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Basquiat
SAMO the shooting star.
P.O., June 27, 2016
Jean-Michel Basquiat_Warrior, 1981_New York_USA
Jean-Michel Basquiat_Warrior, 1981_New York_USA
 
The grafitti of Jean-Michel Basquiat expresses his search for identity and his revolt of the poverty of the multi-ethnic communities living in ghettos within larger cities composed of exaggerated mediatisation and an exacerbated consumer society. "Every line means something." said Jean-Michel Basquiat.


Jean-Michel Basquiat_Anthony Clarke, 1985_New York_USA
Jean-Michel Basquiat_Anthony Clarke, 1985_New York_USA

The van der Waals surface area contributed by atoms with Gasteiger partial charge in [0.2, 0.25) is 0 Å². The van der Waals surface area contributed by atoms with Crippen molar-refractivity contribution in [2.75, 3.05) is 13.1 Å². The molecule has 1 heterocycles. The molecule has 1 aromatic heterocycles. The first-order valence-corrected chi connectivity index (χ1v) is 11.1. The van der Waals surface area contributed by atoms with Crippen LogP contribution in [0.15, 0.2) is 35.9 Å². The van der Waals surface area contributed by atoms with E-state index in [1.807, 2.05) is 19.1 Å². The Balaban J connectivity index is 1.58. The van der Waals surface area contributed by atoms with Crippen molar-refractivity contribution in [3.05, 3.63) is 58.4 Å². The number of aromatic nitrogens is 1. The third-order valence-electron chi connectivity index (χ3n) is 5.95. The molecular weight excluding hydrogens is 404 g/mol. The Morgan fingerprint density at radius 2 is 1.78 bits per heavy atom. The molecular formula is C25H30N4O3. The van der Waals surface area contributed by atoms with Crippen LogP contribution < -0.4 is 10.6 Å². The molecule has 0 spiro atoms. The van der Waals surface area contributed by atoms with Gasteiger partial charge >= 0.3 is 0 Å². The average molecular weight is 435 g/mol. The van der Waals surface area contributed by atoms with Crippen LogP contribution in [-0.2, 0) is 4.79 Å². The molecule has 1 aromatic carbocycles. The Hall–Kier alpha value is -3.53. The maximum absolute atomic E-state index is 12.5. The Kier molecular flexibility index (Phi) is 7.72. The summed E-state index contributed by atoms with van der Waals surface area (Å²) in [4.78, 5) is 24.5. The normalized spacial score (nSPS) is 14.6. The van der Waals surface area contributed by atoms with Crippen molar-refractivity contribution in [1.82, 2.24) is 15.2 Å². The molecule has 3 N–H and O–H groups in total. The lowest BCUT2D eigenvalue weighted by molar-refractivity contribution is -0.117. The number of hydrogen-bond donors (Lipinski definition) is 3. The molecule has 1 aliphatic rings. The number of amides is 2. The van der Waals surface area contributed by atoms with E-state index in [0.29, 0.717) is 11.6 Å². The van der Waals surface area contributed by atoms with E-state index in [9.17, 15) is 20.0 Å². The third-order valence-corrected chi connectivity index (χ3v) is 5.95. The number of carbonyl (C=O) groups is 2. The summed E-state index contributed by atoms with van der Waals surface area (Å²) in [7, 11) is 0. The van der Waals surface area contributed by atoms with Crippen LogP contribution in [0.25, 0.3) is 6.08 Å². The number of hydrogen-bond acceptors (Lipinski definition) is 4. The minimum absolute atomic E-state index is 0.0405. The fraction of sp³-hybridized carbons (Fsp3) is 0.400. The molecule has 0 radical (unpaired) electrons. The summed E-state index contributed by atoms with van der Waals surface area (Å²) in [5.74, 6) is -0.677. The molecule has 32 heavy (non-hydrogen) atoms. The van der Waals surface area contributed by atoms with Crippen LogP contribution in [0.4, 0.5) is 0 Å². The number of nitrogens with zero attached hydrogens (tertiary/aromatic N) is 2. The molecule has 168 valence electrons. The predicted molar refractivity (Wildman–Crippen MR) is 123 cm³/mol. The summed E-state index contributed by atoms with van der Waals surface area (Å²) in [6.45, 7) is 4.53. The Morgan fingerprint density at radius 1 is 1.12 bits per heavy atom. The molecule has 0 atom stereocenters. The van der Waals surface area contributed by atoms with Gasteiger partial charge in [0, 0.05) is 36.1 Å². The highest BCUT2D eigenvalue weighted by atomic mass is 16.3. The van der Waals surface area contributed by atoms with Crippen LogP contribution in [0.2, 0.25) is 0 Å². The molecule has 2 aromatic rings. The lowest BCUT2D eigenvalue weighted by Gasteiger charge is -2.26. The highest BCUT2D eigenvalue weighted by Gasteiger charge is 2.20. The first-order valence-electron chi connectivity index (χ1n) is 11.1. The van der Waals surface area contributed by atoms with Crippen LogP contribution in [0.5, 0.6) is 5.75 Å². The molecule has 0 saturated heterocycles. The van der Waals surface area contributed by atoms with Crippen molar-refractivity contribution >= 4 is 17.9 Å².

The question of racism haunted Jean-Michel Basquiat from a young age. The majority of his works evoked the difficulty of being black. His creolity made it difficult to find his place in a society of predominantly white people. His paintings express this reflection on black identity captured so well by Aime Cesaire in his speeches and poems about "negritude". His poem translated says: “My négritude is not a water slip died on the dead eye of the ground , my négritude is neither a tower nor a cathedral it plunges in the red flesh of the ground, it plunges in the burning flesh of the sky , it perforates the opaque overwhelming pressure of its line patience.”


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